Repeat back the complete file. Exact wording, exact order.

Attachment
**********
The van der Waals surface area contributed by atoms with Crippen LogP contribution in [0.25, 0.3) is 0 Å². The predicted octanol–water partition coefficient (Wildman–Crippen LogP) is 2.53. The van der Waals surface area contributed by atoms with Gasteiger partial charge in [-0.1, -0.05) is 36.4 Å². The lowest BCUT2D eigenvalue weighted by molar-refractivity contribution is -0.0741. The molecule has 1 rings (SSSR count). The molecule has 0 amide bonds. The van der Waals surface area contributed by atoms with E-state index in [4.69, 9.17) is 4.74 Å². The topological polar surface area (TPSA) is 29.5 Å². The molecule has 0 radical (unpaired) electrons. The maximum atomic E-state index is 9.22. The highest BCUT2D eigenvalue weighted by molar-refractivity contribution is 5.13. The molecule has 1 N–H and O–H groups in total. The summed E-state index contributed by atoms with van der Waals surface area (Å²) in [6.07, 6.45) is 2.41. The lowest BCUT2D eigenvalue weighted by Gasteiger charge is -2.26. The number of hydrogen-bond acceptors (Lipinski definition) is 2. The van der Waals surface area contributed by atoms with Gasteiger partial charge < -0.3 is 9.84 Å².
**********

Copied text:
The van der Waals surface area contributed by atoms with Crippen LogP contribution in [0.25, 0.3) is 0 Å². The predicted octanol–water partition coefficient (Wildman–Crippen LogP) is 2.53. The van der Waals surface area contributed by atoms with Gasteiger partial charge in [-0.1, -0.05) is 36.4 Å². The lowest BCUT2D eigenvalue weighted by molar-refractivity contribution is -0.0741. The molecule has 1 rings (SSSR count). The molecule has 0 amide bonds. The van der Waals surface area contributed by atoms with E-state index in [4.69, 9.17) is 4.74 Å². The topological polar surface area (TPSA) is 29.5 Å². The molecule has 0 radical (unpaired) electrons. The maximum atomic E-state index is 9.22. The highest BCUT2D eigenvalue weighted by molar-refractivity contribution is 5.13. The molecule has 1 N–H and O–H groups in total. The summed E-state index contributed by atoms with van der Waals surface area (Å²) in [6.07, 6.45) is 2.41. The lowest BCUT2D eigenvalue weighted by Gasteiger charge is -2.26. The number of hydrogen-bond acceptors (Lipinski definition) is 2. The van der Waals surface area contributed by atoms with Gasteiger partial charge < -0.3 is 9.84 Å².